About a month ago, Universal Music Group (UMG) won a partial victory in its TikTok copyright infringement battle with Bang Energy Drink. Now, the Big Three label is seeking sanctions because the defendant company allegedly deleted TikTok videos containing copyrighted music.
The courtroom confrontation (along with a similar action by Sony Music, which is represented by the same attorney as UMG) began last year. Briefly, regarding the background to the complaint, Universal Music accused the energy drink maker of using copyrighted songs in nearly 140 promotional videos on the music-focused TikTok.
At an early stage in the dispute, Bang reportedly responded to UMG’s claims by stating, “Our understanding is that TikTok provides the use of these songs, and others, with license to all of its members.” However, although TikTok has general licensing agreements in place with major labels for user-generated content, the pacts do not extend to brands.
UMG attempted to illustrate this point by citing TikTok’s license terms and conditions during the follow-up with Bang, but the plaintiff alleged that additional infringement occurred even after the exchange.
Finally, in terms of the history of the case, the victory initially mentioned came when the president of the court determined that UMG was entitled to a partial summary against the subsidiary Vital Pharmaceuticals. This direct infringement ruling specifically covered videos that the company itself had uploaded to TikTok – not promotional clips that had been posted by influencers.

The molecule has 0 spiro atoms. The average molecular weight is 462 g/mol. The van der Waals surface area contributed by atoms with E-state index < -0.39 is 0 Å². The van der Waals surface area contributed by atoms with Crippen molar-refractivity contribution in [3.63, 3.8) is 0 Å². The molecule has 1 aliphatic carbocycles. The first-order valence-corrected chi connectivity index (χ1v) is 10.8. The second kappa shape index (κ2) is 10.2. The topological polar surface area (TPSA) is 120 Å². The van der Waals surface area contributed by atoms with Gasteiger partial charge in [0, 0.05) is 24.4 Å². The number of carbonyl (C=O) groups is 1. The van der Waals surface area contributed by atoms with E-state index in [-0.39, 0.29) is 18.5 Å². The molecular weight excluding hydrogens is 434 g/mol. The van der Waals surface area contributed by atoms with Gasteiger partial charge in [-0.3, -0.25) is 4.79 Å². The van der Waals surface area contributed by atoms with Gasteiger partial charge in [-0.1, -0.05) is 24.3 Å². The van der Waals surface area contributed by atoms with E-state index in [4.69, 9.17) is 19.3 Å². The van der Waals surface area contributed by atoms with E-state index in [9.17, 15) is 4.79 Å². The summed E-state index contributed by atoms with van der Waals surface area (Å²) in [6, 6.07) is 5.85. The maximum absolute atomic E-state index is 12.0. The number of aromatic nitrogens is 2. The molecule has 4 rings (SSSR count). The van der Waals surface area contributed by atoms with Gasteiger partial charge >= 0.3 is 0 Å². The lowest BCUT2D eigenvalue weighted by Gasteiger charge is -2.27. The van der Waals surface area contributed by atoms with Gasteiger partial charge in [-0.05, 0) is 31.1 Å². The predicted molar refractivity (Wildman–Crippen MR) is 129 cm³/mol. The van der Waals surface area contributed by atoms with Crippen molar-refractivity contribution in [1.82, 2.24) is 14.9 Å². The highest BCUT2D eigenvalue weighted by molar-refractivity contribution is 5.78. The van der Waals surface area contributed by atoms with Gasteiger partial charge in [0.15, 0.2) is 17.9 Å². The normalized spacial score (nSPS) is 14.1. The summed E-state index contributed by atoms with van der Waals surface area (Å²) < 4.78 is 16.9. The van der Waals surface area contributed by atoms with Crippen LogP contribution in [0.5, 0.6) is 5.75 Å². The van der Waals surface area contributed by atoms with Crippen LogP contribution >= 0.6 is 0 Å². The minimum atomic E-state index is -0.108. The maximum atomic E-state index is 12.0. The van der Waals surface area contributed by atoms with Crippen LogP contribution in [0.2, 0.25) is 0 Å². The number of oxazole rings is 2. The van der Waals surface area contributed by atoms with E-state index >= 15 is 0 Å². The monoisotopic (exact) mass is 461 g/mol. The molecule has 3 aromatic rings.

As initially revealed, Universal Music is now pushing for spoliation punishments due to alleged deletions of videos from Bang’s side.
According Law360UMG’s (and Sony Music Entertainment’s) previously noted attorney indicated that he would not have known of the allegedly deleted videos had they not been revealed by SME’s complaint.
“The lack of candor is shocking,” UMG attorney James G. Sammataro said of the allegedly deleted clips. “It’s the worst civil behavior. They hid, they hid and tried to get away with it. If it hadn’t been for a sister case, they probably would have gotten away.”
Meanwhile, Bang’s legal team has pushed back against the claims and the request for penalties, saying the major label plaintiff is trying to get judgment on the videos without disclosing proof of ownership. Additionally, Bang’s attorney, Shauna D. Manion, pointed to 38 of the deleted video’s view totals in an official response to the sanctions request.
“For these 38 videos, the video analysis of the screenshot shows that 16 videos have less than 1,500 views, and only 2 videos have more than 100,000 views (one 150,200 views and another 110,100 views)” , wrote the legal professional.
Universal Music Group and Bang Energy are due in court next Monday, and August has already delivered a number of interesting developments in other copyright infringement showdowns.
True, major labels and ISP Charter Communications have settled their high-profile lawsuit, while Drake’s producer was removed from a ‘No Guidance’ infringement lawsuit and Taylor Swift testified under oath after being charged with infringement. in “Shake It Off”. .”